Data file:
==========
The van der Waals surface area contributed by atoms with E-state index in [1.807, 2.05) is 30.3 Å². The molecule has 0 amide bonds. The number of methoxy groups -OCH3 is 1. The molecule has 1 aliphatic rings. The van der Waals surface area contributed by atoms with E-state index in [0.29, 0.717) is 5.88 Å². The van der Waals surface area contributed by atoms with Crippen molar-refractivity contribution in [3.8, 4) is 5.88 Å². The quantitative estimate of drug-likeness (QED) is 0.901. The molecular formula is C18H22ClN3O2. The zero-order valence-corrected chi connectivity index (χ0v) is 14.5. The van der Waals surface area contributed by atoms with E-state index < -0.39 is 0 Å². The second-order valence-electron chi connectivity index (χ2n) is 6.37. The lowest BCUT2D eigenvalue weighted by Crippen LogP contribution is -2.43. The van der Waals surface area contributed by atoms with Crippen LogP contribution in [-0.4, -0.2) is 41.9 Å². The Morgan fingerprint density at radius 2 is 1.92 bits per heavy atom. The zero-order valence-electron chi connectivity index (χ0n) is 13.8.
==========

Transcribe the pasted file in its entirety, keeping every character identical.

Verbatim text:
The van der Waals surface area contributed by atoms with E-state index in [1.807, 2.05) is 30.3 Å². The molecule has 0 amide bonds. The number of methoxy groups -OCH3 is 1. The molecule has 1 aliphatic rings. The van der Waals surface area contributed by atoms with E-state index in [0.29, 0.717) is 5.88 Å². The van der Waals surface area contributed by atoms with Crippen molar-refractivity contribution in [3.8, 4) is 5.88 Å². The quantitative estimate of drug-likeness (QED) is 0.901. The molecular formula is C18H22ClN3O2. The zero-order valence-corrected chi connectivity index (χ0v) is 14.5. The van der Waals surface area contributed by atoms with E-state index < -0.39 is 0 Å². The second-order valence-electron chi connectivity index (χ2n) is 6.37. The lowest BCUT2D eigenvalue weighted by Crippen LogP contribution is -2.43. The van der Waals surface area contributed by atoms with Crippen LogP contribution in [-0.4, -0.2) is 41.9 Å². The Morgan fingerprint density at radius 2 is 1.92 bits per heavy atom. The zero-order valence-electron chi connectivity index (χ0n) is 13.8.